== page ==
The recombinant PCR method (30) was used to generate E box Chimera, a SURE-FIRE chimeric construct in which the sequence −868 to −759 in SURE is fused 5′ to positions +664 to +633 of the FIRE sequence and cloned into the SstI-NheI-cleaved plasmid Tn500LUC. The plasmid TnIs95LUC was generated by cloning a PCR fragment containing a 95-bp upstream sequence of the rat TnIs gene into the XhoI-HindIII-cleaved pGL3 Basic vector. SURE, FIRE, and two deletion mutants lacking the sequences −868 to −778 from SURE and +776 to +703 from FIRE, respectively, were also amplified by PCR and subcloned into the SstI-NheI-cleaved plasmid TnIs95LUC to generate the constructs TnIs95SURELUC, TnIs95FIRELUC, SUREΔ−868/−778, and FIREΔ+776/+703, respectively. All the constructs generated by PCR were verified by sequencing.
By using asymmetric PCR and a single mutant primer (45) the 5′ half of SURE was mutated 6 bp at a time with an EcoRI site (GAATTC). The final PCR products were subcloned into the SstI-NheI-cleaved plasmid Tn500LUC and verified by sequencing.
The isolation of fragments for the injection of embryos to generate transgenic mice was performed essentially as described previously (3, 43). The chloramphenicol acetyltransferase (CAT) reporter plasmids Tns500A/T1, Tns500CAGG, Tns500CACC, and Tns500Ebox were digested with HindIII and BamHI to isolate a fragment containing specific TnI sequences linked to the CAT reporter gene plus the simian virus 40 (SV40) large t-antigen intron and polyadenylation site. Two of the four Tns500CACC lines and three of the four Tns500Ebox transgenic mice generated were also described previously (43). The plasmid Ebox Chimera was digested with SstI and BamHI to isolate a fragment containing specific TnI sequence linked to the luciferase reporter gene plus SV40 late poly(A) signal. To prepare DNA for microinjection, constructs were digested to remove plasmid sequences, electrophoretically purified on agarose gels, electroeluted, and purified with ELUTIP-D columns (Schleicher & Schuell). Transgenic mice were prepared by previously described methods (31). Mice were generated, and the subsequent lines were propagated in an FVB/N background. Putative founders and their offspring were screened by Southern or slot blot analysis of tail DNA by using a CAT or luciferase probe. Adult transgenic mice were used to analyze tissue- and muscle-type-specific expression of CAT or luciferase activity. A variety of tissues including brain, liver, kidney, and heart as well as skeletal muscles from the body wall, intercostal area, diaphragm, tongue, and hind limbs were collected for the preparation of extracts. Since the reporter activity was restricted to skeletal muscles, only the extracts prepared from the hind-limb crural muscles of transgenic mice were analyzed.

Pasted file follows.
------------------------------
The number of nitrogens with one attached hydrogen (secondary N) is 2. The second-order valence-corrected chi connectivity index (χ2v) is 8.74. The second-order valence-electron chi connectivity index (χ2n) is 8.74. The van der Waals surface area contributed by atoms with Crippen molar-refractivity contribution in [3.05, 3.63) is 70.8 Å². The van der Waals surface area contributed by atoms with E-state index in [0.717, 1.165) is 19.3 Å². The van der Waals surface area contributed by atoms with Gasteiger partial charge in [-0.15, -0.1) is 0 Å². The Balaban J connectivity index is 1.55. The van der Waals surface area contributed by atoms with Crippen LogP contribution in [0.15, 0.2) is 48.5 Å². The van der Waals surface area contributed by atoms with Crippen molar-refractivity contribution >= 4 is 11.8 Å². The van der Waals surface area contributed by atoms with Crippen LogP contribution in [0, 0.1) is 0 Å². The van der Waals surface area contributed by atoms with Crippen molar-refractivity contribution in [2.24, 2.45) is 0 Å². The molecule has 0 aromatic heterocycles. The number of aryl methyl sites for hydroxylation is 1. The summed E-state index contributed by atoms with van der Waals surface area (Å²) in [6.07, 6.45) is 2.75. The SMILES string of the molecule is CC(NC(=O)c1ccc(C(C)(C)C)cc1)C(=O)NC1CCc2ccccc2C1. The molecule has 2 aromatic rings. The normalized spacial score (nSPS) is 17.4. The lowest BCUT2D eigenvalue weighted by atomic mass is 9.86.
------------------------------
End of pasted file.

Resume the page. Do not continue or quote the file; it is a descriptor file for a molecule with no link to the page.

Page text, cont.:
Sol8 cell extracts for CAT analysis were prepared by resuspending the collected cells in 100 μl of 0.25 M Tris-HCl (pH 8) and repeated freeze-thawing. Transgenic mouse tissue extracts were prepared essentially as described previously (17). Briefly, the tissues were sonicated in 0.25 M Tris-HCl (pH 8.0) containing 0.5 mM AEBSF [4-(2-aminoethyl)-benzenesulfonyl fluoride hydrochlorine], 2 mg of leupeptin/ml, 2 mg of aprotinin/ml, and 1 mg of pepstatin A/ml for 10 s with a Branson Sonifier 450 (microtip setting, 5; 50% efficiency). The homogenates were centrifuged at 12,000 × g for 10 min at 4°C, and the supernatants were collected for analysis. For each sample, the protein concentration was determined by the bicinchoninic acid (BCA) protein assay (Pierce, Rockford, Ill.) with bovine serum albumin (BSA) as the standard. The CAT assays (23) were performed with the supernatants at 37°C for 1 or 3 h. The reaction products were separated by thin-layer chromatography and were quantitated with a Molecular Dynamics PhosphorImager.